A carefully designed but ancient feature of Austin College’s IDEA Center will be “in action” Monday, September 23, as the precise arrival of the Fall Equinox is marked. The IDEA Center itself serves as a large astronomical observatory that displays the movement of the Sun through the gnomon hole in the roof across the building’s Oscar C. Page Atrium to mark the winter and summer solstices and the vernal and autumnal equinoxes along a meridian line built into the floor.
The public is invited to join the gathering of students and faculty from 1 to 1:25 p.m. to watch the progress of the Sun as it casts an image on the atrium floor and aligns with the equinox marker at exactly “solar noon,” (1:18 p.m. CDT). The IDEA Center is located on the Austin College campus at 1108 E. Richards Street in Sherman. The event is free and open to the public, weather and sunlight permitting. Sunlight is required for the event.
The annual fall and spring equinoxes are the two days when the sun shines directly on the equator and provides nearly equal daylight and night hours. A gnomon hole is an ancient device originally used to compute time.
Dr. David Baker, professor of physics, director of the Adams Observatory, and author of the award-winning book The 50 Most Extreme Places in the Solar System, will provide comments and instruction during the event.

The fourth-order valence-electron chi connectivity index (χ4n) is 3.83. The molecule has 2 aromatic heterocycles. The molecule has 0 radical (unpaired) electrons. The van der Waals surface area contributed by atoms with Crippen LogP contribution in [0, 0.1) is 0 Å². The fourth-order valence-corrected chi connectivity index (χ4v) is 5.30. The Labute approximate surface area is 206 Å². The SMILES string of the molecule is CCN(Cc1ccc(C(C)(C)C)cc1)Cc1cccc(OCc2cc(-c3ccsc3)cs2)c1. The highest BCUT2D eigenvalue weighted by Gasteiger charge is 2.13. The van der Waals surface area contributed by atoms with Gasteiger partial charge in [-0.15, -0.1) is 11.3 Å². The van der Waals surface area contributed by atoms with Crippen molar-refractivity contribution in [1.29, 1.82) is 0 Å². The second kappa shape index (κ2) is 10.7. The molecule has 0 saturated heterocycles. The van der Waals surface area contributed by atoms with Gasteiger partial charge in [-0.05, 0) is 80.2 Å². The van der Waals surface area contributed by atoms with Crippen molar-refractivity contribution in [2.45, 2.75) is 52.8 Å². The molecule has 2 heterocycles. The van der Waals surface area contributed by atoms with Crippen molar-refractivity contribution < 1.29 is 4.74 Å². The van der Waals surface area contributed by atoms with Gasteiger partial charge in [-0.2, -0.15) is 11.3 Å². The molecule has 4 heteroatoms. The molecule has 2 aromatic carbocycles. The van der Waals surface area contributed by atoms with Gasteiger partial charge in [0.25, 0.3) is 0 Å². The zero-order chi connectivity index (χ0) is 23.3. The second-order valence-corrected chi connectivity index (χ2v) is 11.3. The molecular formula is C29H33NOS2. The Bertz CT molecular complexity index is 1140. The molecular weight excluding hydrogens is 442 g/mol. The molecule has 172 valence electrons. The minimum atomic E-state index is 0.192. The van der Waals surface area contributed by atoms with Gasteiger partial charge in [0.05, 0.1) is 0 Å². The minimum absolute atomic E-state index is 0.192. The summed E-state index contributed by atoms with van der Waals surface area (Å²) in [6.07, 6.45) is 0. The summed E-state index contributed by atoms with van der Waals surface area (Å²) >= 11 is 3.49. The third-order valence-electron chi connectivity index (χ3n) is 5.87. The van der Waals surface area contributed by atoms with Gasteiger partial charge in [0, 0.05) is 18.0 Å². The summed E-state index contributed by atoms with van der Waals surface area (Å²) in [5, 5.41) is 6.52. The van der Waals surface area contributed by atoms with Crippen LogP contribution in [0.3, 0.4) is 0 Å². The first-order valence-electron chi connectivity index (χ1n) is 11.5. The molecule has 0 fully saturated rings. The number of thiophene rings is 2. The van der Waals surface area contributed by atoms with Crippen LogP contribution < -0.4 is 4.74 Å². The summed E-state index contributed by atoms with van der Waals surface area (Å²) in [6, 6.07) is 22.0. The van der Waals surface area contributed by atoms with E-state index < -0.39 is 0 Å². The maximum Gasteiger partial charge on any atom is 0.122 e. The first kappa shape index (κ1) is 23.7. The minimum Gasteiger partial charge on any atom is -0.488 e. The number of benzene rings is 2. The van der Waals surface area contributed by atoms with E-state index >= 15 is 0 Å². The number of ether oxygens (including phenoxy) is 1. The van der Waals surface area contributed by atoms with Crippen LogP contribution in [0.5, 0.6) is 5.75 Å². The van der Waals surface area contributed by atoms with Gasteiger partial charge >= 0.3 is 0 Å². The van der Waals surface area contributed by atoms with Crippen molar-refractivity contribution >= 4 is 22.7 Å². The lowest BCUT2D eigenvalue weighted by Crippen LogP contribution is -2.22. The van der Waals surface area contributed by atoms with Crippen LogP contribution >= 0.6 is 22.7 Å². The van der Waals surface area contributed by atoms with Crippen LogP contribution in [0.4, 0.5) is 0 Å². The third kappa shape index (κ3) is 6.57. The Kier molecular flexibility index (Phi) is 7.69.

“Watching the sunbeam march across the floor of the Page Atrium and arrive at the equinox marker is magical,” said Baker. “It marks a significant moment in time, one that has been observed by many civilizations throughout history. The solar observatory at Austin College does it in a special way. It’s worth seeing.”
The atrium was constructed so that the sunbeams of the fall and spring equinoxes fall on the Chinese symbol for the Sun in recognition of Asian contributions to knowledge of the universe. The summer solstice is marked by the Greek/Macedonian symbol for the Sun to symbolize the contributions of the West in the understanding of the universe, and the winter solstice is marked by the Mayan symbol to recognize Native American contributions.
Austin College, a private national liberal arts college located north of Dallas in Sherman, Texas, has earned a reputation for excellence in academic preparation, international study, pre-professional foundations, leadership development, committed faculty, and hands-on, adventurous learning opportunities. One of 40 schools profiled in Loren Pope’s influential book Colleges That Change Lives, Austin College boasts a welcoming community that embraces diversity and individuality, with more than 50 percent of students identifying as persons of color. The residential student body of approximately 1,300 students and more than 100 expert faculty members allow a 13:1 student-faculty ratio and personalized attention. This year, the campus recognizes 100 years of co-education and has had several opportunities to recognize the history of women and accomplishments of current alumnae. Austin College is related by covenant to the Presbyterian Church (USA) and cultivates an inclusive atmosphere that supports students’ faith journeys regardless of religious tradition. Founded in 1849, the College is the oldest institution of higher education in Texas operating under original name and charter.